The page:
As discussed previously, other value retrieval method options include extracting values from a JSON object, XPath, defining a New Script for extracting values, or using an Existing Script taken from a stored library of scripts. It is appreciated that in various embodiments the session template package wizard may provide separate GUI editor windows for specifying, reviewing, revising and testing the parameters, values, and/or expressions specified. For example, an XPath editor window may allow a user to edit XPath values, which may then be tested in the manner described above to ensure that the XPath is valid (i.e., it captures the extracted value within the given XPath in a Test Result field). A New Script editor window may include a dialog box or field used to specify parameters for generating a script to replace a specified value.

Persons of skill in the computing arts will appreciate that each clip can contain hundreds or even thousands of messages, and for each one there may be a great multitude of name/values pairs. And for each name/value pair, the wizard described herein searches back on all of the previous messages to find where the value first appeared. Thus, if performed in a conventional sequential manner according to a prior art approach the scanning operations described herein would result in exceptionally long run-time, such that a single scan may take one or more hours to complete. In one embodiment, the session template package wizard is able to complete the operations involved in scanning of a clip in seconds or a few seconds, even for clips with thousands of messages, thereby greatly enhancing the usefulness of the software tool.

One of the ways that the session template package wizard program is able to perform such a massive search through large numbers of messages in such a short amount of time as compared with prior art methods is by executing all of the tasks involved in parallel, using multiple threads. In the context of the present disclosure, a “thread” refers to information associated with a single individual computing task, process, or a particular service request. The session template package wizard computer program is configured to execute multiple threads—all in parallel—thereby allowing the program to execute many search actions at one time.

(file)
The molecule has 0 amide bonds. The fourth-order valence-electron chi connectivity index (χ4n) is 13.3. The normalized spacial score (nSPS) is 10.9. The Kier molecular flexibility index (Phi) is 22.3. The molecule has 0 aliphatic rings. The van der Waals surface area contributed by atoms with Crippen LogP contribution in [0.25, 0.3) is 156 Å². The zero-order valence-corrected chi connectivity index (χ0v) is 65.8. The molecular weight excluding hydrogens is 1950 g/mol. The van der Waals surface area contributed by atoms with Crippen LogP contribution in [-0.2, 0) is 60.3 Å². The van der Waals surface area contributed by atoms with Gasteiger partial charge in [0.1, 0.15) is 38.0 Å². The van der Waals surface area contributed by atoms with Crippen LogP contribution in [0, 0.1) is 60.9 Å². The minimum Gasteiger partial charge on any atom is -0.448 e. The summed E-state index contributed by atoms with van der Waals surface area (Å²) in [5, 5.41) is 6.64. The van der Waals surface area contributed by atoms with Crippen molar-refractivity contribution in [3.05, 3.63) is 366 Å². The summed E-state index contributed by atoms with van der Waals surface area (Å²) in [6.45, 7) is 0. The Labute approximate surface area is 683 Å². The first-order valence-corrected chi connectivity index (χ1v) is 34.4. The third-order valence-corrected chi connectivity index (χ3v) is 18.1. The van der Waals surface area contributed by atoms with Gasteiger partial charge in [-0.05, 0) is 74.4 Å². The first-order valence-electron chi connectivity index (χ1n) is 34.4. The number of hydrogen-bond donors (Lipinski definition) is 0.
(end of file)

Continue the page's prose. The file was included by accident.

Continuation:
In the multi-threaded architectural approach, a list of name/value pairs may be built or constructed in one thread. Once the list of name/value pairs has been thus created, a determination of valid “hits” may proceed in a multi-threaded manner wherein all of the search tasks are performed in parallel. For example, after a list of name/value pairs has been built, the automated program may use multi-threading to determine whether each distinct value that was found in a message clip was used in a prior request with the name stored in a given session template. A new thread may be created and placed in the thread pool corresponding to each given value for which a search is to be performed. In other words, each thread corresponds with a starting message in the algorithm described herein. By way of further example, if it is found that Message10 in a clip contains one or more name/value pair hits, then that results in one thread being generated. Execution of that one thread produces a search through all previous messages (i.e., Message1-Message9) for every name/value pair found in Message10. This approach enables rapid build-up of the list of name/value pairs.